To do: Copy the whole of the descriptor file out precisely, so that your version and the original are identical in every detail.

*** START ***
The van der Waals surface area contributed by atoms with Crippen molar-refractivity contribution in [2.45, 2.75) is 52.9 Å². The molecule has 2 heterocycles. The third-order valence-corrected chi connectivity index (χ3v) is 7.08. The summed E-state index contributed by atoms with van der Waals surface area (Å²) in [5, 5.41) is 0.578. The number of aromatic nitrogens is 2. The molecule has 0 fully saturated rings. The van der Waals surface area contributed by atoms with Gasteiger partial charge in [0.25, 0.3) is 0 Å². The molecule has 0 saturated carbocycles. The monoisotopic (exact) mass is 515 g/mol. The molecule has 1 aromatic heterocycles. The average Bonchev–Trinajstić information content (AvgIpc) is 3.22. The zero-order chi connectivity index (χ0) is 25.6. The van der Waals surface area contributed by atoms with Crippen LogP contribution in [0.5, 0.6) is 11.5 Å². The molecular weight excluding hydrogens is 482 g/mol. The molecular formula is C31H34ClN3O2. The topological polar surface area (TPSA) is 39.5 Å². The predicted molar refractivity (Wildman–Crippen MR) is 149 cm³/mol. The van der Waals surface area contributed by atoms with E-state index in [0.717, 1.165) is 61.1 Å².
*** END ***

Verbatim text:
The van der Waals surface area contributed by atoms with Crippen molar-refractivity contribution in [2.45, 2.75) is 52.9 Å². The molecule has 2 heterocycles. The third-order valence-corrected chi connectivity index (χ3v) is 7.08. The summed E-state index contributed by atoms with van der Waals surface area (Å²) in [5, 5.41) is 0.578. The number of aromatic nitrogens is 2. The molecule has 0 fully saturated rings. The van der Waals surface area contributed by atoms with Gasteiger partial charge in [0.25, 0.3) is 0 Å². The molecule has 0 saturated carbocycles. The monoisotopic (exact) mass is 515 g/mol. The molecule has 1 aromatic heterocycles. The average Bonchev–Trinajstić information content (AvgIpc) is 3.22. The zero-order chi connectivity index (χ0) is 25.6. The van der Waals surface area contributed by atoms with Crippen LogP contribution in [0.5, 0.6) is 11.5 Å². The molecular weight excluding hydrogens is 482 g/mol. The molecular formula is C31H34ClN3O2. The topological polar surface area (TPSA) is 39.5 Å². The predicted molar refractivity (Wildman–Crippen MR) is 149 cm³/mol. The van der Waals surface area contributed by atoms with E-state index in [0.717, 1.165) is 61.1 Å².